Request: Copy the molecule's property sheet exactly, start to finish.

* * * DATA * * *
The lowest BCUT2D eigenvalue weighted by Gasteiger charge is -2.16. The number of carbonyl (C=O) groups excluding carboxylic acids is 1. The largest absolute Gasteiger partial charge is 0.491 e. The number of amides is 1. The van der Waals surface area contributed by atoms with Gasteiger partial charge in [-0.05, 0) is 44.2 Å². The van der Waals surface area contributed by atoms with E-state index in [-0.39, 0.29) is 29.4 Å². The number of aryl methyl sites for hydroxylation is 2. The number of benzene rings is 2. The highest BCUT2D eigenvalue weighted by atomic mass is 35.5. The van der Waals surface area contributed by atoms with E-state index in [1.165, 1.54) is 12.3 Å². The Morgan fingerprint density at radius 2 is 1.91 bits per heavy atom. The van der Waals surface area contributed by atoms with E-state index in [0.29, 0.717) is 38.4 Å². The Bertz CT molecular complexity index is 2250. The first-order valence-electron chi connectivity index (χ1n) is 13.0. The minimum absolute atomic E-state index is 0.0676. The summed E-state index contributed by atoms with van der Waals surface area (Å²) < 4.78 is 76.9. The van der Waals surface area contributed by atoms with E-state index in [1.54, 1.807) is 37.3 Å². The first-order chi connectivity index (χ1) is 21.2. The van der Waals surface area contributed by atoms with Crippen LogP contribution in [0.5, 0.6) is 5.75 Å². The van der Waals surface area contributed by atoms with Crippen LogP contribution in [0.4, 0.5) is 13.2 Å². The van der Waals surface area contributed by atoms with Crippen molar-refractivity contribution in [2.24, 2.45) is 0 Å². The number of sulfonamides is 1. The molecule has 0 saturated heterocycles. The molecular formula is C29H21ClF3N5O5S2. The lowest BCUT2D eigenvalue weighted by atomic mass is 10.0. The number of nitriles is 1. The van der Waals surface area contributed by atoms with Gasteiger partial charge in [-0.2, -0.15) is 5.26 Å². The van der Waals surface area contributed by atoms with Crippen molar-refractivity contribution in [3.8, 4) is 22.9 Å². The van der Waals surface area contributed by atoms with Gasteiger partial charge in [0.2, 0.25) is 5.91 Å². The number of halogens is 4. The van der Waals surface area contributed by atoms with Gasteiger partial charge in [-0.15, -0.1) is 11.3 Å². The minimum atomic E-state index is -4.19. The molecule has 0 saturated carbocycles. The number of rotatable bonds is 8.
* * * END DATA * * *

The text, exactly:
The lowest BCUT2D eigenvalue weighted by Gasteiger charge is -2.16. The number of carbonyl (C=O) groups excluding carboxylic acids is 1. The largest absolute Gasteiger partial charge is 0.491 e. The number of amides is 1. The van der Waals surface area contributed by atoms with Gasteiger partial charge in [-0.05, 0) is 44.2 Å². The van der Waals surface area contributed by atoms with E-state index in [-0.39, 0.29) is 29.4 Å². The number of aryl methyl sites for hydroxylation is 2. The number of benzene rings is 2. The highest BCUT2D eigenvalue weighted by atomic mass is 35.5. The van der Waals surface area contributed by atoms with E-state index in [1.165, 1.54) is 12.3 Å². The Morgan fingerprint density at radius 2 is 1.91 bits per heavy atom. The van der Waals surface area contributed by atoms with E-state index in [0.29, 0.717) is 38.4 Å². The Bertz CT molecular complexity index is 2250. The first-order valence-electron chi connectivity index (χ1n) is 13.0. The minimum absolute atomic E-state index is 0.0676. The summed E-state index contributed by atoms with van der Waals surface area (Å²) < 4.78 is 76.9. The van der Waals surface area contributed by atoms with E-state index in [1.54, 1.807) is 37.3 Å². The first-order chi connectivity index (χ1) is 21.2. The van der Waals surface area contributed by atoms with Crippen LogP contribution in [0.5, 0.6) is 5.75 Å². The van der Waals surface area contributed by atoms with Crippen LogP contribution in [0.4, 0.5) is 13.2 Å². The van der Waals surface area contributed by atoms with Crippen molar-refractivity contribution in [2.24, 2.45) is 0 Å². The number of sulfonamides is 1. The molecule has 0 saturated heterocycles. The molecular formula is C29H21ClF3N5O5S2. The lowest BCUT2D eigenvalue weighted by atomic mass is 10.0. The number of nitriles is 1. The van der Waals surface area contributed by atoms with Gasteiger partial charge in [-0.2, -0.15) is 5.26 Å². The van der Waals surface area contributed by atoms with Crippen molar-refractivity contribution in [3.8, 4) is 22.9 Å². The van der Waals surface area contributed by atoms with Gasteiger partial charge in [0.2, 0.25) is 5.91 Å². The number of halogens is 4. The van der Waals surface area contributed by atoms with Gasteiger partial charge in [-0.15, -0.1) is 11.3 Å². The minimum atomic E-state index is -4.19. The molecule has 0 saturated carbocycles. The number of rotatable bonds is 8.